My favourite monkey of all time was a little baboon we nicknamed Dobby, owing to her uncanny resemblance to the house elf from Harry Potter fame. Due to some birth defect, a bad case of mange, or a bout of alopecia (no one ever officially figured out the cause), Dobby lost almost all of her hair, so the first time I saw her, I actually thought her mother was carrying around a child’s doll.

Dobby had a bald pink head, bushy eyebrows like a little old man, a scruff around her neck that resembled a Victorian collar, and patches of hair here and there all over her body (except on her pip, of course). As the days and weeks wore on, she lost more and more hair. I was worried she might not survive the winter, as South Africa gets quite cold come July and August, especially in the Western Cape, where she lived.

Her little bald head made her easy to spot among the other, more hirsute members of her family. And her spunky personality and fearlessness made her easy to love. Even the other members of the troop doted on her, despite her and her mother being of lower standing than many of them. (As with people, baboons are big on their social hierarchies and class systems.)

Eventually, her hair began to grow back, and the last time I saw her she had a thin coat of dark fuzz over her entire body.

Like her namesake, our little Dobby was full of life. And, like her namesake, she suffered an untimely and sad death – by a member of a neighbouring troop. But in the short time she was on the earth, she wiggled her way into the hearts of everyone who had the privilege of meeting her.

Here are a few pics of this brave little baboon.

And, as a comparison, here are some pics of what a ‘normal’ baboon baby looks like. Notice the dramatic difference in the amount of hair.

Monkey business

baboon in flowers, looking

I admit it – I am a sucker for a monkey. Big baboons to tiny marmosets. I love them all. What probably makes them most interesting to me is how eerily similar they are to us humans. I’ve watched baboons pick at their fingernails. I’ve seen colobus monkeys tickle and tease each other. I’ve seen a baby vervet and her sibling tear through our camp, knocking her mother over in the process, and then turn around to walk back over to give her mom a big fat kiss – as if to say she was sorry. No joke. See below.

vervet cycle of guilt
vervet cycle of guilt

Watching monkeys is a lot like watching kids on a playground. You get the silly, the reckless, the shy and reserved, the fearless, the clever schemer and the inevitable scapegoat. They scream at each other, they cuddle, they taunt, they play the victim, they band together, they sit and think, they work things out. They have what seem to be full-on conversations with one another, chattering away like gossiping little ninnies on the front stoop.

I’m fairly certain they even get embarrassed. I saw one young baboon fall out of a tree, rather ungracefully landing squarely on his head. He immediately popped up, looked around him (as if to see if anyone was watching), and then pretended like nothing happened, all the while subtly rubbing his head (but pretending he wasn’t) and looking mortified.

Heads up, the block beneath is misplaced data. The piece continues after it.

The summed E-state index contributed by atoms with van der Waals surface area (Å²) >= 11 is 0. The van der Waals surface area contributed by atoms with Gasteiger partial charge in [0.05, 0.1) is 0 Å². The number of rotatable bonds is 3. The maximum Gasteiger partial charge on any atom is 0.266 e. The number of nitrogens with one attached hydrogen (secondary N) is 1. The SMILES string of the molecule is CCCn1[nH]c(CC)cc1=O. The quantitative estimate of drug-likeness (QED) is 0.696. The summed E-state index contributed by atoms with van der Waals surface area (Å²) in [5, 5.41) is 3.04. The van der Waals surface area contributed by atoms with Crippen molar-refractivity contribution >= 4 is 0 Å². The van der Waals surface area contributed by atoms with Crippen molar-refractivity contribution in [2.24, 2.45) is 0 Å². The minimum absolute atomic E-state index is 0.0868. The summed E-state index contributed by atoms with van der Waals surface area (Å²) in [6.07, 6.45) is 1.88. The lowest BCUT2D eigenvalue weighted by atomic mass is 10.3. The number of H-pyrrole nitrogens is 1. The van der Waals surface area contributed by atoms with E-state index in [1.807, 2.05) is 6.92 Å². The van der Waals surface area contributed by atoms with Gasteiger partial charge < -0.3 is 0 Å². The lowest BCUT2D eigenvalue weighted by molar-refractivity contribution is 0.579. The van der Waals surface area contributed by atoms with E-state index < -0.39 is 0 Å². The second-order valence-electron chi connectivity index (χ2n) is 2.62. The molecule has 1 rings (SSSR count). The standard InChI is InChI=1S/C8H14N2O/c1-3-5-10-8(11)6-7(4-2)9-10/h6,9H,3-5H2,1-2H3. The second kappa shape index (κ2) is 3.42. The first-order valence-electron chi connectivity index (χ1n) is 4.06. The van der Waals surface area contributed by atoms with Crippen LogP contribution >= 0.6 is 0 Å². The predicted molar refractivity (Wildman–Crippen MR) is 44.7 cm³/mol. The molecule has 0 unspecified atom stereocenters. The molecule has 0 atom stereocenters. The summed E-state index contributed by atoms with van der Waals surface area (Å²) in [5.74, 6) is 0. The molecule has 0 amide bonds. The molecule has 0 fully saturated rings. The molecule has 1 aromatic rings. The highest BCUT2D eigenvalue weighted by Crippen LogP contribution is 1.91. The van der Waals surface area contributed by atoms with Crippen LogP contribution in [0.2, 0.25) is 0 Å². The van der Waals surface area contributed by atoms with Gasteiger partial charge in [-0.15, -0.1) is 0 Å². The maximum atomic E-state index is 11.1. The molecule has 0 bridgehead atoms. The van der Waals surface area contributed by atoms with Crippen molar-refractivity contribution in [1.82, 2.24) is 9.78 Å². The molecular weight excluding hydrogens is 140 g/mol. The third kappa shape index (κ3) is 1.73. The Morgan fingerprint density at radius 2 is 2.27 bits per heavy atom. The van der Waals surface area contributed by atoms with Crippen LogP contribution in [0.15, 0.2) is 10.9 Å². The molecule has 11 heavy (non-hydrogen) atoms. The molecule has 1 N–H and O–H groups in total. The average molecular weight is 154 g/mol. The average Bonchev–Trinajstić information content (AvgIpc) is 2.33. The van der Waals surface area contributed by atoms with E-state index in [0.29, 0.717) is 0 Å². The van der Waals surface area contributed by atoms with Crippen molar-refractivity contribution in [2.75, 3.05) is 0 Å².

All in all, monkeys seem to be smaller, furrier, stronger, more acrobatic versions of us.

I’ve been lucky enough to spend weeks on end in the midst of troops of baboons. I’ve had plenty of vervet monkeys swing through camp and have even had to chase them out of the kitchen on occasion. I’ve walked through tropical Zanzibar jungles full of red colobus monkeys (who, unlike other monkeys, do not have thumbs). And I’ve had a few good run-ins with some hilarious samango monkeys, who look like little, disapproving old men. Each species is unique; each individual has its own distinct personality, quirks and all.

Anyway, given how much time I got to spend with several species in the monkey family, I think it only fitting that each group gets its own post on my site. So, I’ll start here with the baboons, in all their goofy, clever, naughty glory!

Cuba: Life in the details

say it three times

As promised, a gallery of some of the smaller details that make up the bigger picture of Cuba. That is all.

Cuban Modes of Transport

Pretty in pink

Cubans are nuts about their cars, and they are maestros at keeping them running, even if it takes a ready supply of rubber bands, chewing gum and toothpicks to do so. I did actually see a guy fix his engine with a paperclip. Having no knowledge whatsoever about how an engine works or, more still, how a paperclip could solve the issue of said engine not turning over, I couldn’t begin to explain how this maneuver was supposed to work. But he used it, and behold! The car started up, roaring to life as soon as he turned the key in the ignition. I am rarely dumbstruck. In that moment, I was struck as dumb as they come.

I imagine if you took a poll, you’d find more classic cars on the roads of Cuba than in the entire United States. Everywhere you go you see beautiful classic cars (ranging from completely restored to completely in disrepair and yet somehow still running – due to masterful manipulation of rubber bands and paperclips, no doubt). But you do pay extra for a cab ride in one of the REALLY well-maintained classics. Which two friends and I did. The leather still smelled of that new car smell, and the bronze paint gleamed like it had just been waxed and buffed to shiny perfection a few moments prior to picking us up. It was a convertible, too. I felt like a ’50s movie star, Grace Kelly or Natalie Wood. Or, I guess in my case, maybe Sophia Loren. If only I’d had a scarf to tie around my head…

Transport in Cuba isn’t only about cars, though. I saw people riding in wheelbarrows, on donkey-led carts, on bicycles and on those awesome motorcycles with sidecars. The fact is, Cuban people know how to get around in style, be it in city slicker or country bumpkin fashion. No matter how they travel, they still look good doing it. It’s a skill that all Cuban people I met seem to possess – the ability to look great, no matter what the circumstances. Resilience of the highest calibre. Yet another reason it is such a special place.

Here’s a look at a handful of the modes of motion I got to see.